F. Catastrophising: Here you exaggerate your own imperfections e.g. 'I made a mistake, how awful, I can never show myself here again'. Common misfortunes become disasters. Do you think about other people's mistakes in the same way?
G. Emotional Reasoning: This means taking your feelings as facts, e.g. because you feel so afraid there must really be some danger.
H. 'Should' Statements: Thinking you should be able to stay calm all the time or you should never get angry. Rigid statements like this are overdemanding and unreasonable and cause unnecessary pressure.
I. Labelling and Mislabelling: You label yourself as a 'useless person' on the basis of one mistake. It makes as much sense as labelling yourself as a joiner because you put up a shelf.
J. Personalisation: Attribute things going wrong to oneself. 'My parents fight because I'm an awful daughter'.
The following outlines useful questions for patients to ask themselves when challenging their irrational thinking.
Looking For Rational Answers
1. What is the evidence?
a. What evidence do I have to support my thoughts?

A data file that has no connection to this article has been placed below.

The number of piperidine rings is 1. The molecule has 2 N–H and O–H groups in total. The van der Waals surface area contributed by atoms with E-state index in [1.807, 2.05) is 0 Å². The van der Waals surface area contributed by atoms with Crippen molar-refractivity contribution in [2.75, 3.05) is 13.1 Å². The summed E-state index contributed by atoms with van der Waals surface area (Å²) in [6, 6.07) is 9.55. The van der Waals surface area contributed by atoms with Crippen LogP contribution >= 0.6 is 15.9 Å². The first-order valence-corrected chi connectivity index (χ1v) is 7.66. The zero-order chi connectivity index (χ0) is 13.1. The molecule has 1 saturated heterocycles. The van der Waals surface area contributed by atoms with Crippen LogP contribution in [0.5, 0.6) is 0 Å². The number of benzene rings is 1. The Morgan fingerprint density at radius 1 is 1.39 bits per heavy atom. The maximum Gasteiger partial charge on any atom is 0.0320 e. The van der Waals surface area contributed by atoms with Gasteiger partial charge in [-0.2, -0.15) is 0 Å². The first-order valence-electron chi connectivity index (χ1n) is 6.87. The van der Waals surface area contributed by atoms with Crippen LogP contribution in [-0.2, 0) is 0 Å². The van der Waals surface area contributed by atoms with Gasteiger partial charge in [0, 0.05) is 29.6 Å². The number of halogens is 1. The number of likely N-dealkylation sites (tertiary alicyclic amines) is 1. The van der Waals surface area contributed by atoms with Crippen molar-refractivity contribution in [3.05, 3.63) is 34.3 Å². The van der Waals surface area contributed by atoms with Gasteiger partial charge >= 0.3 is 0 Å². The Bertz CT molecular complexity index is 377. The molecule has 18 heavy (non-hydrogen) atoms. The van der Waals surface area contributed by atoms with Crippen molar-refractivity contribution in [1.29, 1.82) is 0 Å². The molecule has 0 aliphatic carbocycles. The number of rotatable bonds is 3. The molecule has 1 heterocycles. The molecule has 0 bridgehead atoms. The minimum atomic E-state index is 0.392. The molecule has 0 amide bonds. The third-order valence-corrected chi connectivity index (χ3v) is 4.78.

b. What evidence do I have against them?
2. What alternative views are there?
a. How would someone else view this situation?
b. How would I have viewed it before I got depressed?
c. What evidence do I have to back these alternatives?
3. What is the effect of thinking the way I do?
a. Does it help me, or hinder me from getting what I want? How?
b. What would be the effect of looking at things less negatively?
4. What thinking error am I making?
a. Am I thinking in all-or-nothing terms?
b. Am I condemning myself as a total person on the basis of a single event?
c. Am I concentrating on my weaknesses and forgetting my strengths?
d. Am I blaming myself for something which is not my fault?
e. Am I taking something personally which has little or nothing to do with me?
f. Am I expecting myself to be perfect?
g. Am I using double standards - how would I view someone else in my situation?
h. Am I paying attention only to the black side of things?
i. Am I overestimating the chances of disaster?
j. Am I exaggerating the importance of events?
k. Am I fretting about the way things ought to be instead of accepting and dealing with them as they come?
l. Am I assuming I can do nothing to change my situation?
m. Am I predicting the future instead of experimenting with it?